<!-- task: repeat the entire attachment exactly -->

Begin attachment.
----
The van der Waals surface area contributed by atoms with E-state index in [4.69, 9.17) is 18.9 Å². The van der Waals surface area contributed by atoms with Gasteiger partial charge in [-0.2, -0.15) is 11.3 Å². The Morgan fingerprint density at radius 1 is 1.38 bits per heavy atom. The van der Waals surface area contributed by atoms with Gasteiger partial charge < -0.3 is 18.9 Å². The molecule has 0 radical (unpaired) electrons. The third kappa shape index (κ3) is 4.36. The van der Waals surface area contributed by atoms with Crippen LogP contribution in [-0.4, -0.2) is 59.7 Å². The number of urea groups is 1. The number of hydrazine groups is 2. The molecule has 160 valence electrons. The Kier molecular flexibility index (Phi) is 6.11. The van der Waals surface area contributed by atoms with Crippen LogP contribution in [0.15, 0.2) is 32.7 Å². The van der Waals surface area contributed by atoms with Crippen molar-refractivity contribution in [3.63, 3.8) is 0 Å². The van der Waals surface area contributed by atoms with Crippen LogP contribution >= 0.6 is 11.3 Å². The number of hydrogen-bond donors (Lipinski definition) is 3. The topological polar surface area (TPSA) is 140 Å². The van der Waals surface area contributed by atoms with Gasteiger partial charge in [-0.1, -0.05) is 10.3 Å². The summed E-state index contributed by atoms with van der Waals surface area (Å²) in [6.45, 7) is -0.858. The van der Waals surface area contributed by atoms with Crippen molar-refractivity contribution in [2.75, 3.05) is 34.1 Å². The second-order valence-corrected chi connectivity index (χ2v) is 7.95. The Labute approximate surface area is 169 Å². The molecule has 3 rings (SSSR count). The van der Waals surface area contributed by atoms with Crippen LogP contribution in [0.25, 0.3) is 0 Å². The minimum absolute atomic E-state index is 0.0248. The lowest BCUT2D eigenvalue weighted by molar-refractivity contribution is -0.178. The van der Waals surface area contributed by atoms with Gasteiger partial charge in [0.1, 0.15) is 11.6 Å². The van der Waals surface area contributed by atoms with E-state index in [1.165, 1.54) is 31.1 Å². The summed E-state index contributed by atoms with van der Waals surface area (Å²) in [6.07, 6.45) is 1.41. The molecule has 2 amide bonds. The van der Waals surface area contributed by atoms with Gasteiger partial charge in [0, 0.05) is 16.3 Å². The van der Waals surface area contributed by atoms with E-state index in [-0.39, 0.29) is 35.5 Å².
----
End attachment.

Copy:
The van der Waals surface area contributed by atoms with E-state index in [4.69, 9.17) is 18.9 Å². The van der Waals surface area contributed by atoms with Gasteiger partial charge in [-0.2, -0.15) is 11.3 Å². The Morgan fingerprint density at radius 1 is 1.38 bits per heavy atom. The van der Waals surface area contributed by atoms with Gasteiger partial charge < -0.3 is 18.9 Å². The molecule has 0 radical (unpaired) electrons. The third kappa shape index (κ3) is 4.36. The van der Waals surface area contributed by atoms with Crippen LogP contribution in [-0.4, -0.2) is 59.7 Å². The number of urea groups is 1. The number of hydrazine groups is 2. The molecule has 160 valence electrons. The Kier molecular flexibility index (Phi) is 6.11. The van der Waals surface area contributed by atoms with Crippen LogP contribution in [0.15, 0.2) is 32.7 Å². The van der Waals surface area contributed by atoms with Crippen molar-refractivity contribution in [3.63, 3.8) is 0 Å². The van der Waals surface area contributed by atoms with Crippen LogP contribution >= 0.6 is 11.3 Å². The number of hydrogen-bond donors (Lipinski definition) is 3. The topological polar surface area (TPSA) is 140 Å². The van der Waals surface area contributed by atoms with Gasteiger partial charge in [-0.1, -0.05) is 10.3 Å². The summed E-state index contributed by atoms with van der Waals surface area (Å²) in [6.45, 7) is -0.858. The van der Waals surface area contributed by atoms with Crippen molar-refractivity contribution in [2.75, 3.05) is 34.1 Å². The second-order valence-corrected chi connectivity index (χ2v) is 7.95. The Labute approximate surface area is 169 Å². The molecule has 3 rings (SSSR count). The van der Waals surface area contributed by atoms with Crippen LogP contribution in [0.25, 0.3) is 0 Å². The minimum absolute atomic E-state index is 0.0248. The lowest BCUT2D eigenvalue weighted by molar-refractivity contribution is -0.178. The van der Waals surface area contributed by atoms with Gasteiger partial charge in [0.1, 0.15) is 11.6 Å². The van der Waals surface area contributed by atoms with E-state index in [1.165, 1.54) is 31.1 Å². The summed E-state index contributed by atoms with van der Waals surface area (Å²) in [6.07, 6.45) is 1.41. The molecule has 2 amide bonds. The van der Waals surface area contributed by atoms with Gasteiger partial charge in [0, 0.05) is 16.3 Å². The van der Waals surface area contributed by atoms with E-state index in [-0.39, 0.29) is 35.5 Å².